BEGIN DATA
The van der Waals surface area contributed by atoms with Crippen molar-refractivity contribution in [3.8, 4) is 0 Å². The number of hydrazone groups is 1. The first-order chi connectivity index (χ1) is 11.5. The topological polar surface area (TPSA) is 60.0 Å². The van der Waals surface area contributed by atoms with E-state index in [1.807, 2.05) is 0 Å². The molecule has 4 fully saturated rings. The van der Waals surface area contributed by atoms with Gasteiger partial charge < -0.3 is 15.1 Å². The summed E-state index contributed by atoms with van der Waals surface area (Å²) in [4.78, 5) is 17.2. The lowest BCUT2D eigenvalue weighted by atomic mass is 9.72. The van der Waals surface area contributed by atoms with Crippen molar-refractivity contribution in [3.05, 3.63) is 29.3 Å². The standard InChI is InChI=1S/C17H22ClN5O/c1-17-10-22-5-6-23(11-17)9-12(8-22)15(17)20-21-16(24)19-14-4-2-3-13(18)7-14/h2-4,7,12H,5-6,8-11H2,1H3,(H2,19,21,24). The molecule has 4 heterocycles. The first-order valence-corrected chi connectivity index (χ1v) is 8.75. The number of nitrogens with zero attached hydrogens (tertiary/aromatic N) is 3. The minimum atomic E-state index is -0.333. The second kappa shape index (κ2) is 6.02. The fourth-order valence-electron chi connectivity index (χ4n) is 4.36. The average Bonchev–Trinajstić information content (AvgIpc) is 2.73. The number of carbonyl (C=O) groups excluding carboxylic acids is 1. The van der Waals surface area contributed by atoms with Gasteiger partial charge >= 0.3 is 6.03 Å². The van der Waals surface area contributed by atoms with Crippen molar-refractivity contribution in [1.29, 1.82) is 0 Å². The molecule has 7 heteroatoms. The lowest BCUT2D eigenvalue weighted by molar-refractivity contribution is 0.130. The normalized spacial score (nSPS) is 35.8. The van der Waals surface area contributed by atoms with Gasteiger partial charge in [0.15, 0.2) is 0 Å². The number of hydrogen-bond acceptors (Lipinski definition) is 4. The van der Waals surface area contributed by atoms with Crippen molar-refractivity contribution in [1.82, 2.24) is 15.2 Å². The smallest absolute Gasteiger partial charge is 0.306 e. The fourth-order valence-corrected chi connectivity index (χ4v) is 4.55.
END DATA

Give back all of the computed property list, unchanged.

The van der Waals surface area contributed by atoms with Crippen molar-refractivity contribution in [3.8, 4) is 0 Å². The number of hydrazone groups is 1. The first-order chi connectivity index (χ1) is 11.5. The topological polar surface area (TPSA) is 60.0 Å². The van der Waals surface area contributed by atoms with E-state index in [1.807, 2.05) is 0 Å². The molecule has 4 fully saturated rings. The van der Waals surface area contributed by atoms with Gasteiger partial charge < -0.3 is 15.1 Å². The summed E-state index contributed by atoms with van der Waals surface area (Å²) in [4.78, 5) is 17.2. The lowest BCUT2D eigenvalue weighted by atomic mass is 9.72. The van der Waals surface area contributed by atoms with Crippen molar-refractivity contribution in [3.05, 3.63) is 29.3 Å². The standard InChI is InChI=1S/C17H22ClN5O/c1-17-10-22-5-6-23(11-17)9-12(8-22)15(17)20-21-16(24)19-14-4-2-3-13(18)7-14/h2-4,7,12H,5-6,8-11H2,1H3,(H2,19,21,24). The molecule has 4 heterocycles. The first-order valence-corrected chi connectivity index (χ1v) is 8.75. The number of nitrogens with zero attached hydrogens (tertiary/aromatic N) is 3. The minimum atomic E-state index is -0.333. The second kappa shape index (κ2) is 6.02. The fourth-order valence-electron chi connectivity index (χ4n) is 4.36. The average Bonchev–Trinajstić information content (AvgIpc) is 2.73. The number of carbonyl (C=O) groups excluding carboxylic acids is 1. The van der Waals surface area contributed by atoms with Gasteiger partial charge >= 0.3 is 6.03 Å². The van der Waals surface area contributed by atoms with Crippen molar-refractivity contribution in [1.29, 1.82) is 0 Å². The molecule has 7 heteroatoms. The lowest BCUT2D eigenvalue weighted by molar-refractivity contribution is 0.130. The normalized spacial score (nSPS) is 35.8. The van der Waals surface area contributed by atoms with Gasteiger partial charge in [0.15, 0.2) is 0 Å². The number of hydrogen-bond acceptors (Lipinski definition) is 4. The van der Waals surface area contributed by atoms with Crippen molar-refractivity contribution in [1.82, 2.24) is 15.2 Å². The smallest absolute Gasteiger partial charge is 0.306 e. The fourth-order valence-corrected chi connectivity index (χ4v) is 4.55.